The Rolling Stones, "Stray Cat Blues"
Because they hung around so long and turned into basically Rolling Stones Inc., a licensing corporation with a neglected music production arm that would occasionally squeeze out a desultory album, it's easy for folks of my generation (old, but not super old) to lose track of the fact that for for a while there in the late 60s and early 70s, the Rolling Stones were pretty amazing. The run from Beggars Banquet through Exile on Main Street is one of the foundations of modern rock, and still sounds pretty great today.
OutKast, "Take Off Your Cool"
While I miss OutKast as a going concern, it was pretty clear with The Love Below that Andre 3000 wasn't really interesting in making hip-hop records any more. It's a big, messy record that doesn't really go anywhere. While it had some undeniable hits, it's not really something I listen to much either. Like, this song doesn't really do anything for me.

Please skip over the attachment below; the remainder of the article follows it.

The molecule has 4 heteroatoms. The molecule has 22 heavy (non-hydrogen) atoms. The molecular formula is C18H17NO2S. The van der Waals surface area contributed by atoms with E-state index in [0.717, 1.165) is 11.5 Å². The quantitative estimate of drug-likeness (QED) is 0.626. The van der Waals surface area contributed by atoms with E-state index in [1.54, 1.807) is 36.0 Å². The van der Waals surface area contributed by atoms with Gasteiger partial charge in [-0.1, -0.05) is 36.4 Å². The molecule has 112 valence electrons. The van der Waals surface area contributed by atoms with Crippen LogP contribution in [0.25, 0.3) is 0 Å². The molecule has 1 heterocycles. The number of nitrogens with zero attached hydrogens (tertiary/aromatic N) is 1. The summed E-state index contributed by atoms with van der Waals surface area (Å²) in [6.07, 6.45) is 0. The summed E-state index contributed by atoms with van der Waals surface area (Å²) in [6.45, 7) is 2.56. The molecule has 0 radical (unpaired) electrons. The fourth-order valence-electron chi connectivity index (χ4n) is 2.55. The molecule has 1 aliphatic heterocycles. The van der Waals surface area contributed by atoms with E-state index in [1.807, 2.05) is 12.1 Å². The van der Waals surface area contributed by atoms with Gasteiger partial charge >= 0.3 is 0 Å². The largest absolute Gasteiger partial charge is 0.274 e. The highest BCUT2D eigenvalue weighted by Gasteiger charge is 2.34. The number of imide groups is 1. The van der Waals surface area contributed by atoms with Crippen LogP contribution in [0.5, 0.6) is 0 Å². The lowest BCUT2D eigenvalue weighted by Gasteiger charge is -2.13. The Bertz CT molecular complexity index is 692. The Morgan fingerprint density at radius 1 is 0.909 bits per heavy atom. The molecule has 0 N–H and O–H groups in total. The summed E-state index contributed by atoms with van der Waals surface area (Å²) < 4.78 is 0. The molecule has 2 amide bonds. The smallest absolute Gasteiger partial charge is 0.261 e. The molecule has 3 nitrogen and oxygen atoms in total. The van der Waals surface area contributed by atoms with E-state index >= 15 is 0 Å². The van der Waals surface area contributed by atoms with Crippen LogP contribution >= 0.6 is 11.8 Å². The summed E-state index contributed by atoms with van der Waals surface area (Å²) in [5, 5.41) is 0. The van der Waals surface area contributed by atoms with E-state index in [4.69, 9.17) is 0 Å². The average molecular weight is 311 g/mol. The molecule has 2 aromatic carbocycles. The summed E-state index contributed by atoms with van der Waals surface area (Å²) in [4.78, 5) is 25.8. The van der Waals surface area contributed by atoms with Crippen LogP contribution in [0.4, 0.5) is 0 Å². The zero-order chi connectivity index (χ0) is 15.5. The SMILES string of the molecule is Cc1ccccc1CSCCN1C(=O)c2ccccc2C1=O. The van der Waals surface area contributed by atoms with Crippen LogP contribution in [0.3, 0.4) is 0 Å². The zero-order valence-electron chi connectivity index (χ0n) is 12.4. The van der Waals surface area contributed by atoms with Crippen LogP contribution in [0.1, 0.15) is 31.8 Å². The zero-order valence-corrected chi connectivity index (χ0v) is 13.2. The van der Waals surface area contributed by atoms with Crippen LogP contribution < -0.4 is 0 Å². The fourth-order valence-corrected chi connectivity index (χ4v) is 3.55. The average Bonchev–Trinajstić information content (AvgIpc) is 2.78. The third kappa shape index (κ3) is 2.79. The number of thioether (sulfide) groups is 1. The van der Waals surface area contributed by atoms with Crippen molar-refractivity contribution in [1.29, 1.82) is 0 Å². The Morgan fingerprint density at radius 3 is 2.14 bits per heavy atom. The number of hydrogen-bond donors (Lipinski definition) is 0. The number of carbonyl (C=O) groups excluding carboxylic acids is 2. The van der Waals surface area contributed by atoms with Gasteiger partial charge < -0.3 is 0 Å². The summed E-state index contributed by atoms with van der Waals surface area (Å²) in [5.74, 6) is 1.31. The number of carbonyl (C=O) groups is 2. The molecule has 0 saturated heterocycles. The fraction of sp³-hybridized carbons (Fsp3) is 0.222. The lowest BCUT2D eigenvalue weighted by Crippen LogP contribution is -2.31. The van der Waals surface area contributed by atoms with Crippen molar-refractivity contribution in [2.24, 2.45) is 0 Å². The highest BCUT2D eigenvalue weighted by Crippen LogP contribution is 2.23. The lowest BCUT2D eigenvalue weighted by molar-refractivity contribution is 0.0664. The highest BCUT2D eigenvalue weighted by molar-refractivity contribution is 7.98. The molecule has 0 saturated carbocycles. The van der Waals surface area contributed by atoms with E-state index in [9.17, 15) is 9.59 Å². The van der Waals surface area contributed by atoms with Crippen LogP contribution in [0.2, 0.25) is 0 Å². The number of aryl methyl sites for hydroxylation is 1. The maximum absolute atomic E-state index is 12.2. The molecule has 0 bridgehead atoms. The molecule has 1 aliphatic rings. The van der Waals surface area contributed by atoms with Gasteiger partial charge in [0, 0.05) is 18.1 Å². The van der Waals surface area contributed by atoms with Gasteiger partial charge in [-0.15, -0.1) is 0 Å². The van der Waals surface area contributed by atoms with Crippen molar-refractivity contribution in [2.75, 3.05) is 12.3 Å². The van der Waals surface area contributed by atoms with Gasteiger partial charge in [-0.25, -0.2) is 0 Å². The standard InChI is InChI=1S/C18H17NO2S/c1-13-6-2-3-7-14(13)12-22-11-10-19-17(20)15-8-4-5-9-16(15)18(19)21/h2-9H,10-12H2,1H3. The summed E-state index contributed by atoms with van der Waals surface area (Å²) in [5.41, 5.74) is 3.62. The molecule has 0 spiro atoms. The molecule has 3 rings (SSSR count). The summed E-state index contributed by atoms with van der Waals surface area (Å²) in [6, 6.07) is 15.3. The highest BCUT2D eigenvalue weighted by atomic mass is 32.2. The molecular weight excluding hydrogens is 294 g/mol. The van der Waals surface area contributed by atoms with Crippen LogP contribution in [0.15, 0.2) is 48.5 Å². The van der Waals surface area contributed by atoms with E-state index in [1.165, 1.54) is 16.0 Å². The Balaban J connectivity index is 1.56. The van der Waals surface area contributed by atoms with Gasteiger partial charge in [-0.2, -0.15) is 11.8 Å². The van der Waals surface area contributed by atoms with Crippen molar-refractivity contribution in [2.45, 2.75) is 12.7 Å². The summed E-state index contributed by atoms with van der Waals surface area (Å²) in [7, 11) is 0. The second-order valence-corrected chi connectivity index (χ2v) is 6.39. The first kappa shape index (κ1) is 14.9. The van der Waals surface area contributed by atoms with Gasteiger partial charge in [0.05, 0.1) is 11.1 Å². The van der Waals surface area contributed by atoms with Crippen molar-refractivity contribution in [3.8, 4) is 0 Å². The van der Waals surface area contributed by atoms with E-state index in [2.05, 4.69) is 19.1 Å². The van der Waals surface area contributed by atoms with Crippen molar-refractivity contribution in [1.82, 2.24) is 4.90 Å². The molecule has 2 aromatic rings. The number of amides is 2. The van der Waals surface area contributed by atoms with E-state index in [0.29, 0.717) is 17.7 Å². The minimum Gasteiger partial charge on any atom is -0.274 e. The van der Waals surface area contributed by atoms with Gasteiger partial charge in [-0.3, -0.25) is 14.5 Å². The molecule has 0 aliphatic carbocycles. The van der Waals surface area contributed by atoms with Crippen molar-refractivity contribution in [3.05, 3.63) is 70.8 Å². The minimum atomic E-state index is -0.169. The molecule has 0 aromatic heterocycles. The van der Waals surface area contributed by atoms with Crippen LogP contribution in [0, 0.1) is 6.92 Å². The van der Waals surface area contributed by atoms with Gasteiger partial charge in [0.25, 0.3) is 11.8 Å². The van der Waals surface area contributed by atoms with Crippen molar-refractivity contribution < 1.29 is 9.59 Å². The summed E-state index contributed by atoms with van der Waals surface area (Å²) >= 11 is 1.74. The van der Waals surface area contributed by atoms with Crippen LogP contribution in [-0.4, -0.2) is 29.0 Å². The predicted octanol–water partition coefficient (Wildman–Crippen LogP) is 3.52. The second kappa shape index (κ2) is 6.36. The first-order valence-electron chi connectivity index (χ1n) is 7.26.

Big Drill Car, "Reform Before"
Labelmates of All, Big Drill Car played a similar brand of tuneful punk music. They didn't last long and never really picked up much of a fan base outside of southern California, but they really knew what they were doing and probably don't deserve to be totally forgotten. Had they come along another five years later with the same sound, they would absolutely have been swept up in the grunge and/or pop-punk feeding frenzies.
Coheed & Cambria, "The Hollow"
The opener of The Afterman: Ascension, which, yeah, is as pretentious as it sounds like it would be.
Swingin' Utters, "Good People"
OK, OK, check it out: if you drew a line between the Rolling Stones and Big Drill Car, you'd totally intersect...well, I was going to say the Swingin' Utters, but that's probably a lie, and I can't bring myself to finish the thought. Honestly, this particular song just sounds like a mid-period NoFX song.